Report: Santa Monica

0
429


Tucked in a modest live-work zone in the Pico neighborhood of Santa Monica, the 18th Street Arts Center presents a gracious but unassuming façade. Yet what started in 1988 as a humble program of multiculturally minded, community-driven art practices has evolved into the largest and longest-running artist residency center in Southern California. Today, the 18th Street Arts Center encompasses three galleries, 25 artists’ live-work spaces and studios, and Highways, a noted performance art space. Each year, 30 visiting artists come from around the world to work at 18th Street, and another 20 LA artists are sponsored for a variety of local residencies. To date, the arts center has hosted more than 400 artists from more than 50 countries. Notable artists that have come out of 18th Street include Lita Albuquerque, Guillermo Gómez-Peña, Barbara T. Smith, Coco Fusco, Dan Kwong, Francisco Letelier, Alex Donis, Suzanne Lacy and Keith Antar Mason. Other recent residents include Phil Collins, Carolina Caycedo and Patricia Fernández.

Last fall, the center celebrated a significant milestone, marking its 25th anniversary: an occasion that was met with festivities and reminiscing, looking back and looking ahead. “I think it’s interesting to look at the role that 18th Street plays in the art psychology of Los Angeles,” said Jan Williamson, executive director for 20 years. “We’re really one of a handful of organizations that focus on supporting living artists. We’re really pretty unique in that way, and that’s true to the original intent of the founders.”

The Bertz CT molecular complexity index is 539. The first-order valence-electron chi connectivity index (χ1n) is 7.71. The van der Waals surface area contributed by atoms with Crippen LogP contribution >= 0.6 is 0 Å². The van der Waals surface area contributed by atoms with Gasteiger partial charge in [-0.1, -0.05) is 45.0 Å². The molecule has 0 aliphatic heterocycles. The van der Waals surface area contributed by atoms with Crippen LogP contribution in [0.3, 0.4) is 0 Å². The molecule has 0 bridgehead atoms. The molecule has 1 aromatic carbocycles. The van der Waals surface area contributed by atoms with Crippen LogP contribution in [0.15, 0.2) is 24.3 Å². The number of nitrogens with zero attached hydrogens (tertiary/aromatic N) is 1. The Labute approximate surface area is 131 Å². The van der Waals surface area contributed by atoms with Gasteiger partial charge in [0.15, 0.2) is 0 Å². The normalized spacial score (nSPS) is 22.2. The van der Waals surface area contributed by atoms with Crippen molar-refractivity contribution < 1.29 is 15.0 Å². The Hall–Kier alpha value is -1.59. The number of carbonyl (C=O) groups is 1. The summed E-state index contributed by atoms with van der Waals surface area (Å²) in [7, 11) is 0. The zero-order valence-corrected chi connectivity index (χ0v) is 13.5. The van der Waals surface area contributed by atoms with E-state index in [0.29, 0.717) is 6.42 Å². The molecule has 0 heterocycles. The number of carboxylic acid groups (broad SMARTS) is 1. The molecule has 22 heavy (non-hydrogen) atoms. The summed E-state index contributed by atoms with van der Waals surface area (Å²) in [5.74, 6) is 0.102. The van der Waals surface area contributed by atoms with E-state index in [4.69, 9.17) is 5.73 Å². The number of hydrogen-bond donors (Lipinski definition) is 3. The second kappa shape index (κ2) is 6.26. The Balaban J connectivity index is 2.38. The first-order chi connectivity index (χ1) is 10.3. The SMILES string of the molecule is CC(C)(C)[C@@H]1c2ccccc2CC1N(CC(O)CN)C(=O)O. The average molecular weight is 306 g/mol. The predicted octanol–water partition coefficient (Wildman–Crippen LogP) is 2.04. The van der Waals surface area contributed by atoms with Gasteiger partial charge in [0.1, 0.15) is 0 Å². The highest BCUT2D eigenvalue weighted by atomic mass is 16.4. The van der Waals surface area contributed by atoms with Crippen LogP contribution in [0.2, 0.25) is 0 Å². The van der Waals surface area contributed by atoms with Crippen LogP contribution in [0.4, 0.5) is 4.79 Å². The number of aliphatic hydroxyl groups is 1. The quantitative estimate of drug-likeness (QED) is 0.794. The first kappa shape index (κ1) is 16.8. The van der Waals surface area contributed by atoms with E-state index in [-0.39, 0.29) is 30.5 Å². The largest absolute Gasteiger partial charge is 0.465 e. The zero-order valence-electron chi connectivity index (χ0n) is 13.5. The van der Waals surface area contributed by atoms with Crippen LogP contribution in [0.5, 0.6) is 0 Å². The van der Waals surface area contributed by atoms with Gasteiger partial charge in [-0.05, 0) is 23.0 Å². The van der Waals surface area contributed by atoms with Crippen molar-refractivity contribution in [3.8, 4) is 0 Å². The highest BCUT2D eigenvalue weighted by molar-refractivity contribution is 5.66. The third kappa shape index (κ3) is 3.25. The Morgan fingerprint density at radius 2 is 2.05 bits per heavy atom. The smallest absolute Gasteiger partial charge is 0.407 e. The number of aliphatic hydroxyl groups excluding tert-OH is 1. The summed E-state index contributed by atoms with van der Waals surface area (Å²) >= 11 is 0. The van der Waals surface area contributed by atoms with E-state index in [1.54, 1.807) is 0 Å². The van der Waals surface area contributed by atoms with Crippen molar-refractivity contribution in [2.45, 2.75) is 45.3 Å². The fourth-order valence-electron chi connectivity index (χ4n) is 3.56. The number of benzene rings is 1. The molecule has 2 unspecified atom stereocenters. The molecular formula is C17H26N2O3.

Founders Sue Dakin, Linda Frye Burnham and Steven Durland still have ties to the center. In fact, Dakin still lives on the complex in a little house with yellow trim. In addition, many important arts organizations have started or hit their stride at 18th Street, including Community Arts Resources (CARS), the Cornerstone Theater Group, Side Street Projects, and EZTV. The Virginia Avenue Project, a free theater arts and performance program for disadvantaged kids, is
a new tenant.

The center marked its 25th anniversary with a weekend-long celebration on October 25-26, which included performance art, video installations, a benefit sale of works by notable 18th Street artists, and a Beer, Art & Music Festival. Many artists who worked at 18th Street over the years came back for the anniversary and gave talks and performances, including Smith and Kwong. “This was a really special party,” Williamson said. “We had people flying in from different states around the country who have long ties to the organization. It was a warm and friendly family reunion.”

The arts center ended 2014 with exhibitions by Javier Tapia and Camilo Ontiveros in its Main Gallery, Yujun Ye in the Curator’s Lounge and Asma Kazmi in the Atrium Gallery. Planned for early 2015 are a solo exhibition of works by Alice Wang and “Perfect Strangers” by Amir H. Fallah. There are also plans for a renovation and expansion, which will include more artist live-work studios, a café and a public plaza with green space. Those associated with 18th Street are especially excited about the expansion of the Metro to Santa Monica, with a rail station to be built next door at 17th Street. A walkway and bike path will connect the arts center with the station. “We all know of the challenges of getting East and West LA together,” Williamson observed. “It will be a fantastic game changer for our organization.”